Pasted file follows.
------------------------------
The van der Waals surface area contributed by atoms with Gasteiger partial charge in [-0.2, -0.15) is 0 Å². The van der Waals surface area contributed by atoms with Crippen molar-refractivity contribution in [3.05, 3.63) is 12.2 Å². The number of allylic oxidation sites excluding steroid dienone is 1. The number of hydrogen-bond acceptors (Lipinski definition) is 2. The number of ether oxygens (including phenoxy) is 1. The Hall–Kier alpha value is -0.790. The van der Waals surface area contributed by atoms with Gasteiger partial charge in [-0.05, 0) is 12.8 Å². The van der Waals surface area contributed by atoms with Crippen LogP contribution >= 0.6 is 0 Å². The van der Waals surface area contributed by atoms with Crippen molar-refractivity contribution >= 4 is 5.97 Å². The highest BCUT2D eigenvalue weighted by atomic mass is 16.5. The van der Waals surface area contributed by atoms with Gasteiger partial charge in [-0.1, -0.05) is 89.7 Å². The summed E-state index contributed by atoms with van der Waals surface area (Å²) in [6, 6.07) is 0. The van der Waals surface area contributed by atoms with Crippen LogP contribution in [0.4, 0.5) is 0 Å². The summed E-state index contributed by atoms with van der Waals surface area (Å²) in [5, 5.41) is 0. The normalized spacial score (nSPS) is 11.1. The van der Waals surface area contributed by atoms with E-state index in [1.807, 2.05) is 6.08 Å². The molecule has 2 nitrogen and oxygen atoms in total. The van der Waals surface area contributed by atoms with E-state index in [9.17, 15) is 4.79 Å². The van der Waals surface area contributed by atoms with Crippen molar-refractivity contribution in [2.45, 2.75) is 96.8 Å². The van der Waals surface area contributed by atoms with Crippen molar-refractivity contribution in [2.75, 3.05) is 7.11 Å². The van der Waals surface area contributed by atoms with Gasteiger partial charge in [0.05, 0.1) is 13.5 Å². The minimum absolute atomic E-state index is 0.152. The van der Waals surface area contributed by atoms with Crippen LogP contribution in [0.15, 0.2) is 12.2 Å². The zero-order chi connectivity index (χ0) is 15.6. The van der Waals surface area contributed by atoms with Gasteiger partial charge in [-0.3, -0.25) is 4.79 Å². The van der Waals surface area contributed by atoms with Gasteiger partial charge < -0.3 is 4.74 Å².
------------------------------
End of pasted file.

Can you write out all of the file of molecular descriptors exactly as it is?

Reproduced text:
The van der Waals surface area contributed by atoms with Gasteiger partial charge in [-0.2, -0.15) is 0 Å². The van der Waals surface area contributed by atoms with Crippen molar-refractivity contribution in [3.05, 3.63) is 12.2 Å². The number of allylic oxidation sites excluding steroid dienone is 1. The number of hydrogen-bond acceptors (Lipinski definition) is 2. The number of ether oxygens (including phenoxy) is 1. The Hall–Kier alpha value is -0.790. The van der Waals surface area contributed by atoms with Gasteiger partial charge in [-0.05, 0) is 12.8 Å². The van der Waals surface area contributed by atoms with Crippen LogP contribution >= 0.6 is 0 Å². The van der Waals surface area contributed by atoms with Crippen molar-refractivity contribution >= 4 is 5.97 Å². The highest BCUT2D eigenvalue weighted by atomic mass is 16.5. The van der Waals surface area contributed by atoms with Gasteiger partial charge in [-0.1, -0.05) is 89.7 Å². The summed E-state index contributed by atoms with van der Waals surface area (Å²) in [6, 6.07) is 0. The van der Waals surface area contributed by atoms with Crippen LogP contribution in [0.4, 0.5) is 0 Å². The summed E-state index contributed by atoms with van der Waals surface area (Å²) in [5, 5.41) is 0. The normalized spacial score (nSPS) is 11.1. The van der Waals surface area contributed by atoms with E-state index in [1.807, 2.05) is 6.08 Å². The molecule has 2 nitrogen and oxygen atoms in total. The van der Waals surface area contributed by atoms with E-state index in [9.17, 15) is 4.79 Å². The van der Waals surface area contributed by atoms with Crippen molar-refractivity contribution in [2.45, 2.75) is 96.8 Å². The van der Waals surface area contributed by atoms with Crippen molar-refractivity contribution in [2.75, 3.05) is 7.11 Å². The van der Waals surface area contributed by atoms with Gasteiger partial charge in [0.05, 0.1) is 13.5 Å². The minimum absolute atomic E-state index is 0.152. The van der Waals surface area contributed by atoms with Crippen LogP contribution in [0.15, 0.2) is 12.2 Å². The zero-order chi connectivity index (χ0) is 15.6. The van der Waals surface area contributed by atoms with Gasteiger partial charge in [-0.3, -0.25) is 4.79 Å². The van der Waals surface area contributed by atoms with Gasteiger partial charge < -0.3 is 4.74 Å².